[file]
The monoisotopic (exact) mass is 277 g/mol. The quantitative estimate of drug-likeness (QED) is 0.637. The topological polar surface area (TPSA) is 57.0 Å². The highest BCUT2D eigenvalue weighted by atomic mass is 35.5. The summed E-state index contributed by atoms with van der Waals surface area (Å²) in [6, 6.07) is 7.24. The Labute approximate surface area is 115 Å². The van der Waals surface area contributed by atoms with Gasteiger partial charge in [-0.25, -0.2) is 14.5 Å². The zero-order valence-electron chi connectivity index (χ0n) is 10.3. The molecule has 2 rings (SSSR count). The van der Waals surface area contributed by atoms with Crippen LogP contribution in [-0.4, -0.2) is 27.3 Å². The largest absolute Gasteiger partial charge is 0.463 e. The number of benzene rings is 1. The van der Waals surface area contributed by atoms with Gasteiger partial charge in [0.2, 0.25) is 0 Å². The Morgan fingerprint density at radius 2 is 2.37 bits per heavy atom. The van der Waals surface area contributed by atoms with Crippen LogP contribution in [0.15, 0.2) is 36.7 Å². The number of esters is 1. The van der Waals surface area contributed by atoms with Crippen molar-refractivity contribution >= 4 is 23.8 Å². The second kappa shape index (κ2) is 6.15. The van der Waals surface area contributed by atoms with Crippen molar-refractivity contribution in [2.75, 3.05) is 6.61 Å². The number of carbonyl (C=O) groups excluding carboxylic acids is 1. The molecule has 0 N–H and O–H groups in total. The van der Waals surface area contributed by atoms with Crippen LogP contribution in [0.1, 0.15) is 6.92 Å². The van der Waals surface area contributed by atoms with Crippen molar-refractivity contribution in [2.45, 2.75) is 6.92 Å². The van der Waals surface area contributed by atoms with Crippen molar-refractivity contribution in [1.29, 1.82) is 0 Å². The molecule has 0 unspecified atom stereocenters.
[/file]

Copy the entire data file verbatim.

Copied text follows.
The monoisotopic (exact) mass is 277 g/mol. The quantitative estimate of drug-likeness (QED) is 0.637. The topological polar surface area (TPSA) is 57.0 Å². The highest BCUT2D eigenvalue weighted by atomic mass is 35.5. The summed E-state index contributed by atoms with van der Waals surface area (Å²) in [6, 6.07) is 7.24. The Labute approximate surface area is 115 Å². The van der Waals surface area contributed by atoms with Gasteiger partial charge in [-0.25, -0.2) is 14.5 Å². The zero-order valence-electron chi connectivity index (χ0n) is 10.3. The molecule has 2 rings (SSSR count). The van der Waals surface area contributed by atoms with Crippen LogP contribution in [-0.4, -0.2) is 27.3 Å². The largest absolute Gasteiger partial charge is 0.463 e. The number of benzene rings is 1. The van der Waals surface area contributed by atoms with Gasteiger partial charge in [0.2, 0.25) is 0 Å². The Morgan fingerprint density at radius 2 is 2.37 bits per heavy atom. The van der Waals surface area contributed by atoms with Crippen LogP contribution in [0.15, 0.2) is 36.7 Å². The number of esters is 1. The van der Waals surface area contributed by atoms with Crippen molar-refractivity contribution >= 4 is 23.8 Å². The second kappa shape index (κ2) is 6.15. The van der Waals surface area contributed by atoms with Crippen molar-refractivity contribution in [2.75, 3.05) is 6.61 Å². The number of carbonyl (C=O) groups excluding carboxylic acids is 1. The molecule has 0 N–H and O–H groups in total. The van der Waals surface area contributed by atoms with Crippen LogP contribution in [0.1, 0.15) is 6.92 Å². The van der Waals surface area contributed by atoms with Crippen molar-refractivity contribution in [2.45, 2.75) is 6.92 Å². The van der Waals surface area contributed by atoms with Crippen molar-refractivity contribution in [1.29, 1.82) is 0 Å². The molecule has 0 unspecified atom stereocenters.